Atorvastatin reduces T-cell activation and exhaustion among HIV-infected cART-treated suboptimal immune responders in Uganda: a randomised crossover placebo-controlled trial

Publication Date: 
Friday, March 20, 2015
Nakanjako D, Ssinabulya I, Nabatanzi R, Bayigga L, Kiragga A, Joloba M, Kaleebu P, Kambugu AD, Kamya MR, Sekaly R, Elliott A, Mayanja-Kizza H

T-cell activation independently predicts mortality, poor immune recovery and non-AIDS illnesses during combination antiretroviral therapy (cART). Atorvastatin showed anti-immune activation effects among HIV-infected cART-naïve individuals. We investigated whether adjunct atorvastatin therapy reduces T-cell activation among cART-treated adults with suboptimal immune recovery.

A randomised double-blind placebo-controlled crossover trial, of atorvastatin 80 mg daily vs. placebo for 12 weeks, was conducted among individuals with CD4 increase <295 cells/μl after seven years of suppressive cART. Change in T-cell activation (CD3 + CD4 + /CD8 + CD38 + HLADR+) and in T-cell exhaustion (CD3 + CD4 + /CD8 + PD1 + ) was measured using flow cytometry.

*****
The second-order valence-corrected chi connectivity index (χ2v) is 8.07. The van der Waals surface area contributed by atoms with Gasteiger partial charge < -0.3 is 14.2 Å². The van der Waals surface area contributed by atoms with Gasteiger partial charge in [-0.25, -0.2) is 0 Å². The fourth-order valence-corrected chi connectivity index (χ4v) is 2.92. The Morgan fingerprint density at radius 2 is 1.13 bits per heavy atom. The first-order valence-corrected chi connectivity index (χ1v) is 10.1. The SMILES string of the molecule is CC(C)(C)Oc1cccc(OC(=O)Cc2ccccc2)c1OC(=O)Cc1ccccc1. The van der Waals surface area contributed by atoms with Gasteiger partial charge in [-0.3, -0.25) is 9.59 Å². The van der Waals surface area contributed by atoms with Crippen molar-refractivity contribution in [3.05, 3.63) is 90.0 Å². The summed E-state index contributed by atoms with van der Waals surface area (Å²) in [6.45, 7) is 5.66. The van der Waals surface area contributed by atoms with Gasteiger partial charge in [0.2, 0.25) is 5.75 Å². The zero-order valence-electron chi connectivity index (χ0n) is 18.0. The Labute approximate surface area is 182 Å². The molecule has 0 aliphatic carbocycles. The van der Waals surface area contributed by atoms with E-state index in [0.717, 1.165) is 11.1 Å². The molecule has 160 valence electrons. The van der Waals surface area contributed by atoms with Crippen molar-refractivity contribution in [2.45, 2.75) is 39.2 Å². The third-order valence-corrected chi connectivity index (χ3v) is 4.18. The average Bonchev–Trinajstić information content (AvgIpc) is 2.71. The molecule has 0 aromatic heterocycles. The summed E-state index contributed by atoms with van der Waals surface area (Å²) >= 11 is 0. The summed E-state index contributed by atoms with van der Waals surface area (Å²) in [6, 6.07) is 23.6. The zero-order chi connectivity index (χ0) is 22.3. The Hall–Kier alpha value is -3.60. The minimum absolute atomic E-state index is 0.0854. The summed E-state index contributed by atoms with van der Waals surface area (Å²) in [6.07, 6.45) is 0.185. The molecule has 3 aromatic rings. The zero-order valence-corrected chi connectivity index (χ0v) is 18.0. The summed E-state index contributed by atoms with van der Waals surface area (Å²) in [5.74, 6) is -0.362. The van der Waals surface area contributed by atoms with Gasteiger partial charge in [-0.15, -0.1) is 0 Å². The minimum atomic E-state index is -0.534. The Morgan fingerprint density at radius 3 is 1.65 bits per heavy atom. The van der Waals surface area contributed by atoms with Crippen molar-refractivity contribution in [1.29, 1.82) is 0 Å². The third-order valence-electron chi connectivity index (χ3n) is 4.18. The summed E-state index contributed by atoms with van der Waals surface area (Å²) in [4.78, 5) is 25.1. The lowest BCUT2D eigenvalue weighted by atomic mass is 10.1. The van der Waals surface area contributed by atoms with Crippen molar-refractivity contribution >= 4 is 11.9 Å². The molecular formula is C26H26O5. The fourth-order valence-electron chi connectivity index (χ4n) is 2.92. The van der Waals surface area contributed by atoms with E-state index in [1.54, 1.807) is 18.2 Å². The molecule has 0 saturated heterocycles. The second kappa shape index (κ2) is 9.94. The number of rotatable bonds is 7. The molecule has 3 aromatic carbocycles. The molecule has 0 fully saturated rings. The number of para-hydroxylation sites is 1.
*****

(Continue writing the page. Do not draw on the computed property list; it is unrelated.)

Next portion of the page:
Thirty patients were randomised, 15 to each arm. Atorvastatin resulted in a 28% greater reduction in CD4 T-cell activation (60% reduction) than placebo (32% reduction); P = 0.001. Atorvastatin also resulted in a 35% greater reduction in CD8-T-cell activation than placebo (49% vs. 14%, P = 0.0009), CD4 T-cell exhaustion (27% vs. 17% in placebo), P = 0.001 and CD8 T-cell exhaustion (27% vs. 16%), P = 0.004. There was no carry-over/period effect. Expected adverse events were comparable in both groups, and no serious adverse events were reported.

Atorvastatin reduced T-cell immune activation and exhaustion among cART-treated adults in a Ugandan cohort. Atorvastatin adjunct therapy should be explored as a strategy to improve HIV treatment outcomes among people living with HIV in sub-Saharan Africa.

Tropical Medicine & International Health